I would call for a moment of silence for Slade Wilson’s missing soul patch, but I’m busy wondering about too many other things in this comic. Why would an Olympian god need to hire a human assassin? Why did DC de-age Slade so he looks like every other dark-haired, ripped man in comics? I’m beginning to think they have something against people over 40. The reason I asked all these questions? Because this isn’t a great comic and Wonder Woman showing up at the end telling Slade to surrender or die with a sword strapped on her back is the least Wonder Woman-like thing she’s done lately. And that’s saying a lot. I mean, she could just tie him up with the Lasso of Truth and get him to tell her if he misses the soul patch.
Buy it: No.
Justice League 3001 #1: Keith Giffen, J.M. DeMatteis, Howard Porter (creators)
We have a bunch of JLA clones who are, at best, cranky and, at worst, downright mean. There’s a Lois Lane who wants to kill them, and Fire and Ice are on Earth bonding and talking about whether Etrigan is good in bed or not. It’s not funny enough to be amusing, unfortunately, and the “new” characters are so unpleasant that it’s hard to care about them. The artwork is nice to look at, particularly a two-page splash panel that shows Flash running across the page. This issue is basically a setup for a big battle with the future version of Starro the Conqueror, who’s taken over an entire planet. No fear, Supergirl is on the way, as are Blue Beetle and Booster. I love all the creators listed, but I didn’t enjoy the book.
Buy It: No, unless you are that desperate for any version of the classic Giffen Justice League.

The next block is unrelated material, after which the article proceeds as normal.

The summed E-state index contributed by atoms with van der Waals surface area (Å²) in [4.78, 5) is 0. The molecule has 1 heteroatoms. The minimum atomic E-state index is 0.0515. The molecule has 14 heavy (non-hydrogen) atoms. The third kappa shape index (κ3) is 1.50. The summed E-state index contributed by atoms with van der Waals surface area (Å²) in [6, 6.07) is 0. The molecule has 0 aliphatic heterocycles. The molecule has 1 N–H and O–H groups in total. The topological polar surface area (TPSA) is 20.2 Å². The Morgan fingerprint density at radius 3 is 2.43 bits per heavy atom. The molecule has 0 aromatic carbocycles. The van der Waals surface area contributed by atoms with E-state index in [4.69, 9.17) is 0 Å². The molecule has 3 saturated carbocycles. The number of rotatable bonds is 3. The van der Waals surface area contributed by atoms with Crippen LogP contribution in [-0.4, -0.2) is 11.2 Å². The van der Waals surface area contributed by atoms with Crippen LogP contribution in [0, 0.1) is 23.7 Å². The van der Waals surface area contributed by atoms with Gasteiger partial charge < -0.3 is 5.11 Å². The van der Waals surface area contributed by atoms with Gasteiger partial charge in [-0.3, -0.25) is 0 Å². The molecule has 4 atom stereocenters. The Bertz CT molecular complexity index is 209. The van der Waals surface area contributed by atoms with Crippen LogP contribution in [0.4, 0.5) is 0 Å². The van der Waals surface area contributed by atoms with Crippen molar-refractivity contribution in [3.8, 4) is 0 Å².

Green Lantern: Lost Army #1: Cullen Bunn (writer), Jesus Saiz (art and cover)
In case any readers were wondering, this version of Green Lantern John Stewart is the former soldier familiar from the Justice League animated series, rather than being an architect/engineer. This is made clear via flashbacks in the middle of a space battle with what seems to be an overwhelming force. (Do Lanterns ever face any other kind?) Krona, who once tried to recreate all existence, is part of John’s team, as is a Guy Gardner with a red and green Lantern ring. We end on a cliffhanger with the team facing a scary red pyramid.
Buy It: I’m glad DC recognizes how many people love the animated version of Stewart, but this is only for Lantern die-hards.
The Flash #41: Robert Venditti and Van Jensen (writers), Brett Booth (penciller), Norm Rapmund (inker)
After reading this again, I believe I was too harsh on Lost Army. That’s an okay book. This? It’s a mess. If you want to jump onto the Flash title because you enjoyed the television show, this isn’t the issue, even if it does feature the Reverse-Flash and has a scene of Barry talking to his imprisoned father. Reverse-Flash uses evil villain speak (“I will destroy everything you hold dear.”), Barry’s dad won’t tell him why he shouldn’t ask about the name Thawne (which means that Barry will do just that), and, somehow, elder Barry breaks out of prison with some powered evil buddies to protect his son.
Buy It: No.
Teen Titans #9: Will Pfeifer (script), Kenneth Rocafort (art)
Oh, Teen Titans, how you have fallen. Once as popular in comics circles as the X-Men, this title hasn’t been good in about a decade. How DC is managing to consistently fall down on a property that has such potential to cross over to an audience who loved several versions of the animated Titans, I have no idea.
The plot? Superboy is wanted to for murder (a fugitive, like Superman), the rest of the Titans hide him, and the Wonder Girl is determined to bring them in. There are characters here with potential, such as the new Power Girl and Bunker, but they’re wasted. The last page promises Wonder Girl vs. Superboy.
Buy It: No. But send cards and letters to DC to collect the full run of Young Justice in trade. Please.